2. Embrace technological change

Just as the Professor improved the lives of people on the island by developing coconut telephones, a bicycle-powered radio and a hot water system, you need to be prepared to continually seek out new ways of doing things. Today, that means making sure everything you do is mobile-optimised; think of how your customers want to interact with your business out of home and develop your online offering accordingly.

Read the full story on Smarter Business Ideas

More social media tools than you can stick a pin into

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So you think you’ve finished your studies? You may have graduated years ago, but let me tell you, in today’s economy, school is never out.

If you don’t have it already, you need to develop a philosophy of life-long learning. Things are changing much too fast to rely simply on what you learned at uni or TAFE.

For example, whether you’re a small or a large business, you can’t stick your head in the sand and ignore trends like social media. That means not only mastering existing tools, but staying abreast of emerging tools, as well.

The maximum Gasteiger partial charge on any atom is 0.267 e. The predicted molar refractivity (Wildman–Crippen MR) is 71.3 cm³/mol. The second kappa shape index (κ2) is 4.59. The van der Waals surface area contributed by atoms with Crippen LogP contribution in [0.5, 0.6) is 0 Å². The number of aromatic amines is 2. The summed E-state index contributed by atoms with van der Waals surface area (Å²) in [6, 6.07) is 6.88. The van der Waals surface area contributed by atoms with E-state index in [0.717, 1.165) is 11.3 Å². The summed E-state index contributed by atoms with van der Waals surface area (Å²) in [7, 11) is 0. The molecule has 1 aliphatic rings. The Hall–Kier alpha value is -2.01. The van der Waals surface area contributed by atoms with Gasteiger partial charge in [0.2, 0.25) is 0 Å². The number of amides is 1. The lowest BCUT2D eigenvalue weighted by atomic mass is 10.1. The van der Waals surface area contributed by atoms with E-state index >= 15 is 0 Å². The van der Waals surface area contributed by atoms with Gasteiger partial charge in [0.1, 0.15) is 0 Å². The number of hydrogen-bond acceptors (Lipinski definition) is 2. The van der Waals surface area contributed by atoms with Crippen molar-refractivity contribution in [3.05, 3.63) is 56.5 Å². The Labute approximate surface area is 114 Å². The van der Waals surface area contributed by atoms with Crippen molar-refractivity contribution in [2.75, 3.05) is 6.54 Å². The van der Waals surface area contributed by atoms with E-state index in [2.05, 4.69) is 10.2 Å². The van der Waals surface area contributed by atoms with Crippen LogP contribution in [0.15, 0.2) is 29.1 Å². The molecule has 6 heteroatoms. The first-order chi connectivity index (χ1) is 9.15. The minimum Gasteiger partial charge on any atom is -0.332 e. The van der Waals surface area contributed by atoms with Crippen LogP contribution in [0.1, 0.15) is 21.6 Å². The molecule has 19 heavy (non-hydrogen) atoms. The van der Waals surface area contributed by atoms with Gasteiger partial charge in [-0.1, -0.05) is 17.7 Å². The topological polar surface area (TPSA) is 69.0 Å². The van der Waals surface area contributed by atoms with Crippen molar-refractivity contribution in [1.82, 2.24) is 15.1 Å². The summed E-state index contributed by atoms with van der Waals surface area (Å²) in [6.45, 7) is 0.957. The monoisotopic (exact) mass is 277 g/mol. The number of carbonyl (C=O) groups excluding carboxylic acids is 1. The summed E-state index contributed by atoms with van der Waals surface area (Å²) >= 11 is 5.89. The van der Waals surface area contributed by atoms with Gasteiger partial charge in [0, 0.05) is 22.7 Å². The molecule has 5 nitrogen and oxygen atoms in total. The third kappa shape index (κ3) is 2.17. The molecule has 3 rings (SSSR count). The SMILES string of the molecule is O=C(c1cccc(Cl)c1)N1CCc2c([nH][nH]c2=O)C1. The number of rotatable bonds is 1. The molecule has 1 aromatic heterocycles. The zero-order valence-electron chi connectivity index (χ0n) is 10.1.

It’s pretty clear that most businesses should have a Facebook page and a Twitter account. But when it comes to using some of the newer social media tools for your business, how do you pick a winner? You need to look at factors such as the take-up rate, how it integrates with other tools, and whether it offers something that is not only different, but hopefully useful, as well.

Google+ is one on the cusp (though, supported by and integrated with the raft of Google tools, it’s a pretty safe bet that it will be there for the long haul).

The location-based tool Foursquare, used by more than 15 million people who check in at locations and share their visits with friends, has had a lot of publicity and has attracted venture capital investment. But how important is it to people to become the ‘mayor’ of frequently visited spots? Are people using it mainly to make their friends jealous about where they can afford to go on a holiday?